What bothers this observer is how close the US response to perceived acts of terrorism mimics that of the Israelis who claimed the right to kill any of their enemies whenever and wherever they wanted at the beginning of the 21st century.  Years later Israel is still an insecure, even by their own admission, country that continues to kill its opponents while at the same time further dimming hopes for peace and security.  Simply put, assassinations of political foes does not engender security or peace nor the cessation of hostilities, but rather exacerbates them.  That is a lesson the US, despite the Israeli model, has refused to learn.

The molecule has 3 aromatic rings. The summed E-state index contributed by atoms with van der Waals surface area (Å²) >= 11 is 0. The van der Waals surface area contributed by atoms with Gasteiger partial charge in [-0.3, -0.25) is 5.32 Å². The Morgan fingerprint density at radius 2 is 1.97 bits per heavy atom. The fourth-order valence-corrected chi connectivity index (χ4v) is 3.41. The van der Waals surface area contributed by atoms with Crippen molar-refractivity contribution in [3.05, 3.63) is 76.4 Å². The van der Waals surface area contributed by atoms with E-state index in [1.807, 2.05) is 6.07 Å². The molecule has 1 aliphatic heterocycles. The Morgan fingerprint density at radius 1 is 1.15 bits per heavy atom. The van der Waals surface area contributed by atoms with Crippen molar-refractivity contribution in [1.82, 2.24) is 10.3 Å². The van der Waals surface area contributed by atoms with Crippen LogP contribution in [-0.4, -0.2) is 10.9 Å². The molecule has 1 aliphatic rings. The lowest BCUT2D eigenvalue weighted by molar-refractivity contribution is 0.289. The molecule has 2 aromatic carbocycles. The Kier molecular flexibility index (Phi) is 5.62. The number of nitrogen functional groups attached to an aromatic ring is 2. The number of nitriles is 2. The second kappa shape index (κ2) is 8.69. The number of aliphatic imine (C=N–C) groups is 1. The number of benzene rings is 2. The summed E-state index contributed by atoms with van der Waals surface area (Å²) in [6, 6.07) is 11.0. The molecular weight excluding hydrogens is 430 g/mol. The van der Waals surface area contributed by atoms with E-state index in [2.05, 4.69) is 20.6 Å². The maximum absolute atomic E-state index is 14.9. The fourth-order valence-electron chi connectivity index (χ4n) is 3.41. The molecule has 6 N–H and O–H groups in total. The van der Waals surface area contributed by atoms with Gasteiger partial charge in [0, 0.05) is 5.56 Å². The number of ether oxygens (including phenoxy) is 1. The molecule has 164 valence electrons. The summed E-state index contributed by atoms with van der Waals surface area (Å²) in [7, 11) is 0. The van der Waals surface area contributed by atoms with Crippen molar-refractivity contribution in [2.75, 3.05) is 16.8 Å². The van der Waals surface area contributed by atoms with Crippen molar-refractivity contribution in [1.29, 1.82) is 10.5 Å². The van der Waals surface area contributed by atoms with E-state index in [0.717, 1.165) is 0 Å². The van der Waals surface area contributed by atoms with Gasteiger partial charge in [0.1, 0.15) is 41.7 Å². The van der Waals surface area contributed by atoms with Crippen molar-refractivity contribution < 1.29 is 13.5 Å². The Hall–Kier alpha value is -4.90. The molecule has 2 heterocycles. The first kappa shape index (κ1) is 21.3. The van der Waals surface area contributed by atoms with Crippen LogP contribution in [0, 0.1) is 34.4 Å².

What looms on the American horizon is the prospect that any one who resists the government and can be adequately portrayed as evil enough for his death to be accepted by a large segment of the US population stands the risk of having their rights casually dismissed and their life equally dispatched the way of a common criminal without the ability to prove or disprove a charge or legally defend himself. I know that’s enough to get tea baggers angry in this day and age; the existence of a black American as president sets them off.  The polarization of American society has made it possible for people to turn a blind eye to  the idea that one branch of government can unilaterally determine the rights it is willing to extend to a citizen with the citizen having no say in the matter especially when that citizen is not from one group or another.  That can only mean the continued insurgency of the federal government on the rights of its citizen.